Character is arguably fundamental to how and why we read fictional narrative. We sympathize with certain fictional characters and vilify others. We learn more about ourselves to the extent that characters resemble us; we escape our emotional, physical, and historical limitations by living lives nothing like our own. We read for character at least as much as we read for plot. At the same time, digital culture seems to problematize this notion of narrative characterization.
Take for instance the distinction of flat versus round characters. As explained by E. M. Forster in Aspects of the Novel (1927), flat characters are dependably predictable, while round characters are dependably surprising. While Forster argues that both types of characters are useful to the writer, creative writing instruction has tended to favor the round and dismiss the flat, reasoning that three dimensions are better than two.
Digital culture, on the other hand, presents us with a number of examples that seem to pry apart this binary of print culture. Online gamers can inhabit specific character types within virtual worlds. Are such characters flat or round? One could argue they are flat because they are generated from a preexisting bank of possibilities; their costumes, weaponry, and even their personalities are determined by type and point value. But couldn’t one also say that these flat personalities are also round, occupied as they are by human gamers, who exercise free will and autonomy with potentially surprising results?
Forster’s binary is further unsettled if one considers data like Facebook profiles. Is a Facebook profile round or flat? Flat, of course—how could anyone think otherwise of a prefabricated template for personal information? But the drama of changes in relationship status; the outrage prompted by status updates; and the flurry of traffic on birthdays and anniversaries all suggest otherwise.
What does it mean that Forster’s binary of flat and round characters is rendered questionable by digital media? The pessimistic reader and writer might see one more sign of the imminent death of print. But the optimist might see opportunity in the digital deconstruction of conventional characterization. We have yet to fully explore the creative possibilities afforded by virtual narrative. For centuries, the printed page has marked a clear boundary between the real and the fictional. Digital space is far more malleable. Writers of both print and digital narratives now have more than two choices for who should inhabit created worlds. Given that Forster’s theory of characterization is almost a century old, it’s about time.
Image on front page by Daniel Ferencak and available on flickr
I think that one of the
I think that one of the issues is that, when we talk about our game avatars or our Facebook profiles, we identify them with some extension of ourselves. In traditional fiction, when we "read for character," no matter how much we identify with a particular character, we still recognize them as a creation of someone else. This ties back in the the privileging of the author in the creation of texts in the Western tradition. There is also a tradition of dismissal of the tech writing abilities involved in the creation of templates, which, really, is what an avatar or a Facebook profile is. They are templates that we may adjust and customize (to certain degrees) in order to express ourselves as authors, using a combination of features to make the template our own.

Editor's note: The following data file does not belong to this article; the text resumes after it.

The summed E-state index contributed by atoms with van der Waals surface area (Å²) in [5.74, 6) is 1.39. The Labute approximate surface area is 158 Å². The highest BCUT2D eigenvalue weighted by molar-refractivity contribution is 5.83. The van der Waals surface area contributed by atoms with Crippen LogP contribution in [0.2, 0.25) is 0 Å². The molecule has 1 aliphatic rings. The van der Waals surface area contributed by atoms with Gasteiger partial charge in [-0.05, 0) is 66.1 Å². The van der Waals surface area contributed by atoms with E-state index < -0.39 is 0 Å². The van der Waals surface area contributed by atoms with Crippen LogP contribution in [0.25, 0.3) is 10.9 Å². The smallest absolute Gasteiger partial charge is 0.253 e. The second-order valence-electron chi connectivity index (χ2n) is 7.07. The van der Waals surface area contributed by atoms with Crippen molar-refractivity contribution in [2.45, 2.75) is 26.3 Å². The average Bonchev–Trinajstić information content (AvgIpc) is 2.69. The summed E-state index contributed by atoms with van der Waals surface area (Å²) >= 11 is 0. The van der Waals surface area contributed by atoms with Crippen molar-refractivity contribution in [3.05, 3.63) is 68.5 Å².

The Catfish Character
I agree with Matt about the separation of identifying with a character, yet also recognizing them as a creation of someone else, and using a digital space to express ourselves in new ways. I think another interesting example in the creation of Facebook characters is the newly identified trend of "catfishing," or creating a Facebook character that is a false representation of the self, and often used to trick another into an online relationship with who they claim to be. This space allows the profile author to not only create a character, but to also get to live out an experience as that character, combining the identification with self and recognition of other. When someone creates a fake Facebook profile, though they may use the image of another "real" person as the profile avatar, it is still merely a representation of that other, possibly someone that the creator wants to be (or be like).
This new type of character is like the traditional narrative character in that the profile creator becomes like the narrative author, by creating a new character in hopes that a "reader" or potential partner will identify with the created character, but now the author actually gets to merge "someone else" with "themselves" in order to act out that persona in a digital space, rather than just on the pages of a book. I think this goes along with what Pedro says about the digital space being more malleable- this is an example of having more than two choices, because it is at once a representation of who the creator wants to be, mixed with some aspects of who they actually are, and again combined with facets of someone else (the 'them' they use as their catfish avatar).
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